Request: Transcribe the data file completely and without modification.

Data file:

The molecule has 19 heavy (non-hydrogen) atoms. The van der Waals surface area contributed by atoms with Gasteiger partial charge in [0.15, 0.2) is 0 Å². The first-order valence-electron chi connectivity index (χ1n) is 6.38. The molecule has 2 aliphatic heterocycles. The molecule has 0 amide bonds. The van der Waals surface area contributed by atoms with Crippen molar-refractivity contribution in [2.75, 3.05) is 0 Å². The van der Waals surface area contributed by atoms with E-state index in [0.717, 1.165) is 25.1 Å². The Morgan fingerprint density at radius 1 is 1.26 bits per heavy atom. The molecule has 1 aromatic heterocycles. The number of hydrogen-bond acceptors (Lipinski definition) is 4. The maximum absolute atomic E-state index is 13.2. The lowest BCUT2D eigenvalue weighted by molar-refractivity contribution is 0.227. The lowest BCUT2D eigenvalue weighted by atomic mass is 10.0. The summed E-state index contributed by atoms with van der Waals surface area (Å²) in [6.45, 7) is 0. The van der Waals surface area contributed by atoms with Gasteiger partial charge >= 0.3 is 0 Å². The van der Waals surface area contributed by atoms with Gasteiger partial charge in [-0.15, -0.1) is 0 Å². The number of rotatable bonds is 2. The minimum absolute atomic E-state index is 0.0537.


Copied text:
The molecule has 19 heavy (non-hydrogen) atoms. The van der Waals surface area contributed by atoms with Gasteiger partial charge in [0.15, 0.2) is 0 Å². The first-order valence-electron chi connectivity index (χ1n) is 6.38. The molecule has 2 aliphatic heterocycles. The molecule has 0 amide bonds. The van der Waals surface area contributed by atoms with Crippen molar-refractivity contribution in [2.75, 3.05) is 0 Å². The van der Waals surface area contributed by atoms with E-state index in [0.717, 1.165) is 25.1 Å². The Morgan fingerprint density at radius 1 is 1.26 bits per heavy atom. The molecule has 1 aromatic heterocycles. The number of hydrogen-bond acceptors (Lipinski definition) is 4. The maximum absolute atomic E-state index is 13.2. The lowest BCUT2D eigenvalue weighted by molar-refractivity contribution is 0.227. The lowest BCUT2D eigenvalue weighted by atomic mass is 10.0. The summed E-state index contributed by atoms with van der Waals surface area (Å²) in [6.45, 7) is 0. The van der Waals surface area contributed by atoms with Gasteiger partial charge >= 0.3 is 0 Å². The van der Waals surface area contributed by atoms with Gasteiger partial charge in [-0.15, -0.1) is 0 Å². The number of rotatable bonds is 2. The minimum absolute atomic E-state index is 0.0537.